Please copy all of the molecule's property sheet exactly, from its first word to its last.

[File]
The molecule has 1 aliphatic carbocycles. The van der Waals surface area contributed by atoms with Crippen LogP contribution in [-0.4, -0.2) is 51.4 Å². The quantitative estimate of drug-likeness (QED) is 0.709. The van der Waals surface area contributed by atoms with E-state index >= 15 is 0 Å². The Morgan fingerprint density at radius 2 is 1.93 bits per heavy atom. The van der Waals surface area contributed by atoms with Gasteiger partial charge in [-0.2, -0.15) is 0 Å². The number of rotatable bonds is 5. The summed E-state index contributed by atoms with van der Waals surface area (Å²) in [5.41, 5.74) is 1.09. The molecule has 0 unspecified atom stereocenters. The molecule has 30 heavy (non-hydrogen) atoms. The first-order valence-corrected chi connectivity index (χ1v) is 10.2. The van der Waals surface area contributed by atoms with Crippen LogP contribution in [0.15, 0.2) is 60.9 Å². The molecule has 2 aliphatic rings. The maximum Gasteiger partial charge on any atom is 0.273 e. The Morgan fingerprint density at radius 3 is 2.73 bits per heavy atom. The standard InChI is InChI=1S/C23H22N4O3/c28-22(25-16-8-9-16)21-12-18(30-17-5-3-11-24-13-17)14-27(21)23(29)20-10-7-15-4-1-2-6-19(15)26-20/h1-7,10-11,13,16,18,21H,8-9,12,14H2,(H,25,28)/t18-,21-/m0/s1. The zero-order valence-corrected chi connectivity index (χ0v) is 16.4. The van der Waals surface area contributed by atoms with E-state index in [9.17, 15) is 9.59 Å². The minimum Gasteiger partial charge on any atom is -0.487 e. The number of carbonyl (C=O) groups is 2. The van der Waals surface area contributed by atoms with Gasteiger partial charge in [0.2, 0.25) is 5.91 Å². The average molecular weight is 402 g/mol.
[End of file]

The molecule has 1 aliphatic carbocycles. The van der Waals surface area contributed by atoms with Crippen LogP contribution in [-0.4, -0.2) is 51.4 Å². The quantitative estimate of drug-likeness (QED) is 0.709. The van der Waals surface area contributed by atoms with E-state index >= 15 is 0 Å². The Morgan fingerprint density at radius 2 is 1.93 bits per heavy atom. The van der Waals surface area contributed by atoms with Gasteiger partial charge in [-0.2, -0.15) is 0 Å². The number of rotatable bonds is 5. The summed E-state index contributed by atoms with van der Waals surface area (Å²) in [5.41, 5.74) is 1.09. The molecule has 0 unspecified atom stereocenters. The molecule has 30 heavy (non-hydrogen) atoms. The first-order valence-corrected chi connectivity index (χ1v) is 10.2. The van der Waals surface area contributed by atoms with Crippen LogP contribution in [0.15, 0.2) is 60.9 Å². The molecule has 2 aliphatic rings. The maximum Gasteiger partial charge on any atom is 0.273 e. The Morgan fingerprint density at radius 3 is 2.73 bits per heavy atom. The standard InChI is InChI=1S/C23H22N4O3/c28-22(25-16-8-9-16)21-12-18(30-17-5-3-11-24-13-17)14-27(21)23(29)20-10-7-15-4-1-2-6-19(15)26-20/h1-7,10-11,13,16,18,21H,8-9,12,14H2,(H,25,28)/t18-,21-/m0/s1. The zero-order valence-corrected chi connectivity index (χ0v) is 16.4. The van der Waals surface area contributed by atoms with E-state index in [9.17, 15) is 9.59 Å². The minimum Gasteiger partial charge on any atom is -0.487 e. The number of carbonyl (C=O) groups is 2. The van der Waals surface area contributed by atoms with Gasteiger partial charge in [0.2, 0.25) is 5.91 Å². The average molecular weight is 402 g/mol.